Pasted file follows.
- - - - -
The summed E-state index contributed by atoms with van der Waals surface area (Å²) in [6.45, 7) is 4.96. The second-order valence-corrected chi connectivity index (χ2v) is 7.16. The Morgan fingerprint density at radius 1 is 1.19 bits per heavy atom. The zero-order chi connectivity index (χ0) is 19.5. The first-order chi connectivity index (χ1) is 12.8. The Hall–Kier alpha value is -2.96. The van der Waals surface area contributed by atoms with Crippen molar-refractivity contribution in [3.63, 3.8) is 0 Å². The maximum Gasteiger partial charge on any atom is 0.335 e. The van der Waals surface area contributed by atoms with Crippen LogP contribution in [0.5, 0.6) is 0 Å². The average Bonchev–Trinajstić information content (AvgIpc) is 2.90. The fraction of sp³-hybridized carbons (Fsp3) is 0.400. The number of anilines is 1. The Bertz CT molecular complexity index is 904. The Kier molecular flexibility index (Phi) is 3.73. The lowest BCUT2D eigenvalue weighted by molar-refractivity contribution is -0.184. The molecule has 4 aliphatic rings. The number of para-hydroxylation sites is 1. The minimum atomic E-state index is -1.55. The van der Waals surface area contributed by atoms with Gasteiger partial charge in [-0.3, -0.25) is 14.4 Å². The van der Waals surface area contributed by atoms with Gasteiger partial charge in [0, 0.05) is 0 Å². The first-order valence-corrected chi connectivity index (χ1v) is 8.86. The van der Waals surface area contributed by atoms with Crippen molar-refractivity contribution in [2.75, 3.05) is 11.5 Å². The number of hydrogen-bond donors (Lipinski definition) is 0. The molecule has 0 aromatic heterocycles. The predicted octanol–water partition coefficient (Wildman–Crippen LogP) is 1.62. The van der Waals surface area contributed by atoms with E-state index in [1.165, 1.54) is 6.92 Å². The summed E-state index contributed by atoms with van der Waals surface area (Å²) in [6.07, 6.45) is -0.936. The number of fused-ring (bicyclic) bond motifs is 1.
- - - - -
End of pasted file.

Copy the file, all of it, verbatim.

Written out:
The summed E-state index contributed by atoms with van der Waals surface area (Å²) in [6.45, 7) is 4.96. The second-order valence-corrected chi connectivity index (χ2v) is 7.16. The Morgan fingerprint density at radius 1 is 1.19 bits per heavy atom. The zero-order chi connectivity index (χ0) is 19.5. The first-order chi connectivity index (χ1) is 12.8. The Hall–Kier alpha value is -2.96. The van der Waals surface area contributed by atoms with Crippen molar-refractivity contribution in [3.63, 3.8) is 0 Å². The maximum Gasteiger partial charge on any atom is 0.335 e. The van der Waals surface area contributed by atoms with Crippen LogP contribution in [0.5, 0.6) is 0 Å². The average Bonchev–Trinajstić information content (AvgIpc) is 2.90. The fraction of sp³-hybridized carbons (Fsp3) is 0.400. The number of anilines is 1. The Bertz CT molecular complexity index is 904. The Kier molecular flexibility index (Phi) is 3.73. The lowest BCUT2D eigenvalue weighted by molar-refractivity contribution is -0.184. The molecule has 4 aliphatic rings. The number of para-hydroxylation sites is 1. The minimum atomic E-state index is -1.55. The van der Waals surface area contributed by atoms with Gasteiger partial charge in [-0.3, -0.25) is 14.4 Å². The van der Waals surface area contributed by atoms with Gasteiger partial charge in [0, 0.05) is 0 Å². The first-order valence-corrected chi connectivity index (χ1v) is 8.86. The van der Waals surface area contributed by atoms with Crippen molar-refractivity contribution in [2.75, 3.05) is 11.5 Å². The number of hydrogen-bond donors (Lipinski definition) is 0. The molecule has 0 aromatic heterocycles. The predicted octanol–water partition coefficient (Wildman–Crippen LogP) is 1.62. The van der Waals surface area contributed by atoms with E-state index in [1.165, 1.54) is 6.92 Å². The summed E-state index contributed by atoms with van der Waals surface area (Å²) in [6.07, 6.45) is -0.936. The number of fused-ring (bicyclic) bond motifs is 1.